National IRB Champs Waipu Cove 2010
Waipu Cove

Biggest IRB event ever over three days allowing the over 30 Clubs and 300 + competitors a bit more down time to organise things.

Near perfect whether, 20deg no wind, surf was a bit small but enough to present a challenge. Lane advantages were few and these could reversed depending on the tide. Lane one at low tide was slightly longer and shallower but in the finals later on Sunday Fitzroy were able to use to their advantage in the a single rescue finals and come home with a gold.

This was Chris and Jarons farewell to competition after 14 years of racing IRBs and what a fitting end with 2 golds out of 3 in the Premier division. Thanks for some brilliant racing over the years, you will be missed.

The disadvantage of a shallow lane, ( longer drag to getting enough water under the prop), Chris & Jaron used their size/strength to build up more speed in the shallow water drag, fire up the engine the same time as they boarded the boat for the perfect get away.

East End (favourites) and Muriwai should have had the advantage but thru Fitzroys skill , strength & precise timing they were pipped at the post.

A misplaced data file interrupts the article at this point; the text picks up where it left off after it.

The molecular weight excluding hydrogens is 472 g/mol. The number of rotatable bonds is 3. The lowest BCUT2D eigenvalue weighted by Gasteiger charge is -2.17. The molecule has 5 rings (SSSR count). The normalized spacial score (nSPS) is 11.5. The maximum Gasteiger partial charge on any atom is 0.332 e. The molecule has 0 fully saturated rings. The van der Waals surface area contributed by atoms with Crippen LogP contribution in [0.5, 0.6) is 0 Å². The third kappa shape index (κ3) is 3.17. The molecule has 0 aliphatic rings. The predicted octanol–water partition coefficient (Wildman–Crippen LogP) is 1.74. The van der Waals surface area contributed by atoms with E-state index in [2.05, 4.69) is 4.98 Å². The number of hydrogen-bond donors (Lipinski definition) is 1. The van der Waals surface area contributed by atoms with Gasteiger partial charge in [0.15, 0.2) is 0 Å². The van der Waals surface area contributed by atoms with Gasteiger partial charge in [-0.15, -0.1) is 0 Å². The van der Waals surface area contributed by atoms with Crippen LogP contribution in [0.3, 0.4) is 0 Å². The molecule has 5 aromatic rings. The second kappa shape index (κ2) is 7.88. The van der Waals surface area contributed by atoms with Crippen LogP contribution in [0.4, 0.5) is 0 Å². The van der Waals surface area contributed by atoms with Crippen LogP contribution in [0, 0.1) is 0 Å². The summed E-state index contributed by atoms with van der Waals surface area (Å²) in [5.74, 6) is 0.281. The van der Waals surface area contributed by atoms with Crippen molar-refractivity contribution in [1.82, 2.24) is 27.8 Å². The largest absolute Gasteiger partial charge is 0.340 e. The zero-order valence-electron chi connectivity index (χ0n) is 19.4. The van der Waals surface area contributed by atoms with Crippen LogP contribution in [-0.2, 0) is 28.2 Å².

Its boat handling like this we see at most IRB events that demonstrate the skills the top IRB crews have developed at National in IRB Championships level.

Regarding Starts (Personal Observation)

NZ is the only country that retain the old rules of the option of ingear external engine starts. Last trip over the ditch we witnessed multiple boat dumpings at the waters edge from the surf shore break during competition at Kawana Waters QLD. thru drivers having to use inboard starts only. Boat is held by two helpers in waste deep water while the driver gets in turns his back on the approaching surf and starts the engine, waits for the bowman to get in then starts off from the beach, if he is still the right way up. This is not a very successful way of tackling a shore break esspecially without helpers.

Solder Beach years ago in a similar big shore break used an outboard in gear engine start and perfect timing to launch into 3m surf while other competitors failed. Taking away a drivers call is not good.

Thinking ahead, using the conditions to your advantage, taking everything in before the event or rescue and having options will make a rescue less dangerous or a DNF into gold.

SLSNZ have the right IRB rules, (the old ones) and long may they continue for the overall skill levels they promote.

Congratulations to East End, Top Club and to all the other Clubs/competitors/patients esspecially the South Is Clubs who worked hard to get to this years BP IRB Nationals and of Course the Waipu Cove Club & the tireless official/helpers/supporters.

For some great action shots view Vince Pols site . click Galleries. SLS events, Waipu Cove.

Have a Safe Winter.